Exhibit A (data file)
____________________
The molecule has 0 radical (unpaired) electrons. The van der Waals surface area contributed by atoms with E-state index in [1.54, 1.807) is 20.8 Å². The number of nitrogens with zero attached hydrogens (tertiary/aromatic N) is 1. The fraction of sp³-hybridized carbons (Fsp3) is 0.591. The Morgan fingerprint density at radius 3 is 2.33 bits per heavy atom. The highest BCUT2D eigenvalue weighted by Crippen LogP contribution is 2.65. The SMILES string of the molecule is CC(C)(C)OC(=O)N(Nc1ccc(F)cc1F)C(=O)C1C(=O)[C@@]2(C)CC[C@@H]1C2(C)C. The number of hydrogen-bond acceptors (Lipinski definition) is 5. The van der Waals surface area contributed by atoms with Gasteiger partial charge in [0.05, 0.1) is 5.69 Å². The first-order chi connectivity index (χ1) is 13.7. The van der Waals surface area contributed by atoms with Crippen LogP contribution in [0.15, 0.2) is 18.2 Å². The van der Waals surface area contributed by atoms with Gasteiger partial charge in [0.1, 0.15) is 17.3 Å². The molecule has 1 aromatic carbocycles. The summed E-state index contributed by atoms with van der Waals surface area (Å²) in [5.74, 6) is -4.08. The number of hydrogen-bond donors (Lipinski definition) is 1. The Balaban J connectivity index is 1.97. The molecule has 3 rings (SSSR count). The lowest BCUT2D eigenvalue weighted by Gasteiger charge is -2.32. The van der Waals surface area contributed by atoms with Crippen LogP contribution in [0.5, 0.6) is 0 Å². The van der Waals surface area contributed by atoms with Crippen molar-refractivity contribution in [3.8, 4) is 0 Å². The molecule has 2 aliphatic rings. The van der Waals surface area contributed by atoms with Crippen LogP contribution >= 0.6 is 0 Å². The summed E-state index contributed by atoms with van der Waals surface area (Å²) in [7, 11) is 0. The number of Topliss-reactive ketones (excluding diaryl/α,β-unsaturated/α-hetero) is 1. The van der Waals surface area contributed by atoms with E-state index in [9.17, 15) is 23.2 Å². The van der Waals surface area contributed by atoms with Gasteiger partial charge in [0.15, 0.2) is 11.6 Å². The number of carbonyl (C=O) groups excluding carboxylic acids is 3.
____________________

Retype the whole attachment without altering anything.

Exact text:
The molecule has 0 radical (unpaired) electrons. The van der Waals surface area contributed by atoms with E-state index in [1.54, 1.807) is 20.8 Å². The number of nitrogens with zero attached hydrogens (tertiary/aromatic N) is 1. The fraction of sp³-hybridized carbons (Fsp3) is 0.591. The Morgan fingerprint density at radius 3 is 2.33 bits per heavy atom. The highest BCUT2D eigenvalue weighted by Crippen LogP contribution is 2.65. The SMILES string of the molecule is CC(C)(C)OC(=O)N(Nc1ccc(F)cc1F)C(=O)C1C(=O)[C@@]2(C)CC[C@@H]1C2(C)C. The number of hydrogen-bond acceptors (Lipinski definition) is 5. The van der Waals surface area contributed by atoms with Gasteiger partial charge in [0.05, 0.1) is 5.69 Å². The first-order chi connectivity index (χ1) is 13.7. The van der Waals surface area contributed by atoms with Crippen LogP contribution in [0.15, 0.2) is 18.2 Å². The van der Waals surface area contributed by atoms with Gasteiger partial charge in [0.1, 0.15) is 17.3 Å². The molecule has 1 aromatic carbocycles. The summed E-state index contributed by atoms with van der Waals surface area (Å²) in [5.74, 6) is -4.08. The number of hydrogen-bond donors (Lipinski definition) is 1. The Balaban J connectivity index is 1.97. The molecule has 3 rings (SSSR count). The lowest BCUT2D eigenvalue weighted by Gasteiger charge is -2.32. The van der Waals surface area contributed by atoms with Crippen LogP contribution in [0.5, 0.6) is 0 Å². The van der Waals surface area contributed by atoms with Crippen molar-refractivity contribution in [3.8, 4) is 0 Å². The molecule has 2 aliphatic rings. The van der Waals surface area contributed by atoms with Crippen LogP contribution >= 0.6 is 0 Å². The summed E-state index contributed by atoms with van der Waals surface area (Å²) in [7, 11) is 0. The number of Topliss-reactive ketones (excluding diaryl/α,β-unsaturated/α-hetero) is 1. The van der Waals surface area contributed by atoms with E-state index in [9.17, 15) is 23.2 Å². The van der Waals surface area contributed by atoms with Gasteiger partial charge in [0.15, 0.2) is 11.6 Å². The number of carbonyl (C=O) groups excluding carboxylic acids is 3.